When I first ran postfix, on my own machine instead of having my mail hosted
by an ISP, the set up was as it came 'out of the box' - I was absolutely
swamped by spam, probably one every second or two - and I almost panicked
when I saw what a horrendous volume of crap I was recieving. At first I
tried to handle these using header- and body- checks, looking for
recognisable spam strings via regexes, and brought the volume down to
something more managable. Then I sat down, RTFM'd some more, (read lots of
posts on this list and Ralf's excellent postfix book), and set up my main-
and master- .cf files to something more sensible using postfixes reject- this
and reject- that filters (which reject most of the spam at connection time).
I ensured I wasn't an open-relay, and incorporated an RBL check as well as
ensuring amavis-new worked correctly. Additions to this was a minimum of
regex checks to suit my particular domain usage and to ensure I'm RFC
compliant. This was all a little complex to make sure I wasn't disabling one
thing while enabling another, but in the end I think I have it reasonably
under control. I now recieve approx. five spam messages each day, which
while in a perfect world this may be five too many, is really quite
acceptable when you consider from where I started.
This mail is just FYI and by way of saying:
"postfix and friends do a great job - many thanks!"
Ciao - shorter than aufwiedersehen
Richard Foley wrote:
> This mail is just FYI and by way of saying:
> "postfix and friends do a great job - many thanks!"
I second your sentiments and would like to shout out a big thank you to
Wietse for creating Postfix!
I was at about the same point you are now for more than 2 of the last 3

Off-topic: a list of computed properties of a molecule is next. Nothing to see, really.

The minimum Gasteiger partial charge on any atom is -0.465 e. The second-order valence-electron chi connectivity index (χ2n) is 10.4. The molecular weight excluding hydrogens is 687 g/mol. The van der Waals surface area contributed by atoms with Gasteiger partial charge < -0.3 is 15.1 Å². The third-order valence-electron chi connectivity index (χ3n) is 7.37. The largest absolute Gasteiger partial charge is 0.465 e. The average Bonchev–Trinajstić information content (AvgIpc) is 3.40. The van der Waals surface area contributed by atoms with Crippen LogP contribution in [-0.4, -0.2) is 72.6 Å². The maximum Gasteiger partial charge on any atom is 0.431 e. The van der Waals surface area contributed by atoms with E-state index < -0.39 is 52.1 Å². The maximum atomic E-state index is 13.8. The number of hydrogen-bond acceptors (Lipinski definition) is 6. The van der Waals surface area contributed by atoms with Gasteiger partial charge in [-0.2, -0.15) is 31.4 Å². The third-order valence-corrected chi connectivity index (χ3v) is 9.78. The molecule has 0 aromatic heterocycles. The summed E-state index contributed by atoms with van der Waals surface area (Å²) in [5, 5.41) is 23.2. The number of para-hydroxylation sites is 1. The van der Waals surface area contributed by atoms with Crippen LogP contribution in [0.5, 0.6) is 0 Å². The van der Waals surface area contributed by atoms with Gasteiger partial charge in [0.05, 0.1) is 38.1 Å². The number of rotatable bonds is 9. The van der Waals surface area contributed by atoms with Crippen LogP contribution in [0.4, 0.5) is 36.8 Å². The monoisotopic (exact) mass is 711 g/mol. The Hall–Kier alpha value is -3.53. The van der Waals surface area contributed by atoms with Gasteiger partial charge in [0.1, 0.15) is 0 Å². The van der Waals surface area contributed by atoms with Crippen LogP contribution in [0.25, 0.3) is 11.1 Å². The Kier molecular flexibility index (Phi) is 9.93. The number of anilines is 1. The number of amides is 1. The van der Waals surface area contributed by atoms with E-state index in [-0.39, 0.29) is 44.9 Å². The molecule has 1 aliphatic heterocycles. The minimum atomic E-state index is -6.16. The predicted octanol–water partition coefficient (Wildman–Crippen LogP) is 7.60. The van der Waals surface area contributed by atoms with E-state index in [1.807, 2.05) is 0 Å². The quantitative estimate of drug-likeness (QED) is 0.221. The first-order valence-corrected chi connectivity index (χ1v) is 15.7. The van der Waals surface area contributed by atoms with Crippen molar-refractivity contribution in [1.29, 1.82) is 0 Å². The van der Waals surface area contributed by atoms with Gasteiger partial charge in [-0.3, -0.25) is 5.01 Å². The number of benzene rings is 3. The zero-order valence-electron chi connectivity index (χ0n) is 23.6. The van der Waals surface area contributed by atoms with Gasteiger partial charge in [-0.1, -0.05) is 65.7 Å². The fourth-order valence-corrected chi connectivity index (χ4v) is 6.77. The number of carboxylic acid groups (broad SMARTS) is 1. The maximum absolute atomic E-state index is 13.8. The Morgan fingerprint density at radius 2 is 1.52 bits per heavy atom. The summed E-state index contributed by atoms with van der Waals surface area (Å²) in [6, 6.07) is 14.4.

years, with about 5 spam a day making it into my inbox. Over the last 6
months or so that number has steadily increased, and in the last month
the curve has become much steeper, averaging 25-40 spam per day until
just this past week.
Over the weekend I implemented an access table and have started adding
the class C network of each host successfully getting spam into my
inbox. I'm down to less than 5 a day again. :)
Give it a shot. It doesn't take much time at all and the results are
well worth the effort.
I too would like to thank Wietse for Postfix along with the authors of
Maia Mailguard, amavis-new, clamav, spamhaus, et al..
Our Postfix frontend gateway processes almost 500,000 emails a day of
which we only accept less than 3% as being legitimate email for over
4,000 user accounts. Enterprise environment with the majority of users
are minimal Internet mail users.
We do this on one HP DL360G4 dual Xeon, 4GB RAM, (1 GB used as RAM disk
for amavis temporary work space) mirrored 36GB 15K SCSI320 drives
running SUSE Enterprise 10. We have been using this configuration for
almost two years now.
Considering we have been quoted well over $30,000 per year for a
"commercial" spam / anti-virus solution that would require a beefier
piece of hardware, Postfix has proved to our management that open source
software is in fact a very viable alternative to commercial software.